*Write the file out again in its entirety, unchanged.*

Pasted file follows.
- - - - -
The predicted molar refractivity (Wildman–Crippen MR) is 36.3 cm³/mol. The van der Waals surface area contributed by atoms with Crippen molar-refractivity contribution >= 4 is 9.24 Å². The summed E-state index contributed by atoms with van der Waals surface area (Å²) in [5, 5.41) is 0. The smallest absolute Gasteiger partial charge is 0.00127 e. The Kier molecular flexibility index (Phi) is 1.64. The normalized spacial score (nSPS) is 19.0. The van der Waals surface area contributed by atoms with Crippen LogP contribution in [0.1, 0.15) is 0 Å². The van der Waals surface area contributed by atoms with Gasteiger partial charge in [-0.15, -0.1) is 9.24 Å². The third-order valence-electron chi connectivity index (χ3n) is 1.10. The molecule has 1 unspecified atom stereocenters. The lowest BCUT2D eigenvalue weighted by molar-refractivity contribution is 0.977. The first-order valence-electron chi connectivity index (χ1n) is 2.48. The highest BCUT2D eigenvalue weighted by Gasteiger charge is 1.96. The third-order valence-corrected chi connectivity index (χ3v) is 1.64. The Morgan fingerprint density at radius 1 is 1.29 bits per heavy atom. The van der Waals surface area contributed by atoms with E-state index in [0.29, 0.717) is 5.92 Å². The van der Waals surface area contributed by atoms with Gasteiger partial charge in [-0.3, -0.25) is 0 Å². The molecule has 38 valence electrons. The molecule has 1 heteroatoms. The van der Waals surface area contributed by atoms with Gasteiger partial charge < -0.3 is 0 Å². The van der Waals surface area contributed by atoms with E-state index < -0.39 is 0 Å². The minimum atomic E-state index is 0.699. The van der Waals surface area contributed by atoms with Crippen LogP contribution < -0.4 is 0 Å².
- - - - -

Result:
The predicted molar refractivity (Wildman–Crippen MR) is 36.3 cm³/mol. The van der Waals surface area contributed by atoms with Crippen molar-refractivity contribution >= 4 is 9.24 Å². The summed E-state index contributed by atoms with van der Waals surface area (Å²) in [5, 5.41) is 0. The smallest absolute Gasteiger partial charge is 0.00127 e. The Kier molecular flexibility index (Phi) is 1.64. The normalized spacial score (nSPS) is 19.0. The van der Waals surface area contributed by atoms with Crippen LogP contribution in [0.1, 0.15) is 0 Å². The van der Waals surface area contributed by atoms with Gasteiger partial charge in [-0.15, -0.1) is 9.24 Å². The third-order valence-electron chi connectivity index (χ3n) is 1.10. The molecule has 1 unspecified atom stereocenters. The lowest BCUT2D eigenvalue weighted by molar-refractivity contribution is 0.977. The first-order valence-electron chi connectivity index (χ1n) is 2.48. The highest BCUT2D eigenvalue weighted by Gasteiger charge is 1.96. The third-order valence-corrected chi connectivity index (χ3v) is 1.64. The Morgan fingerprint density at radius 1 is 1.29 bits per heavy atom. The van der Waals surface area contributed by atoms with E-state index in [0.29, 0.717) is 5.92 Å². The van der Waals surface area contributed by atoms with Gasteiger partial charge in [-0.3, -0.25) is 0 Å². The molecule has 38 valence electrons. The molecule has 1 heteroatoms. The van der Waals surface area contributed by atoms with Gasteiger partial charge < -0.3 is 0 Å². The van der Waals surface area contributed by atoms with E-state index < -0.39 is 0 Å². The minimum atomic E-state index is 0.699. The van der Waals surface area contributed by atoms with Crippen LogP contribution < -0.4 is 0 Å².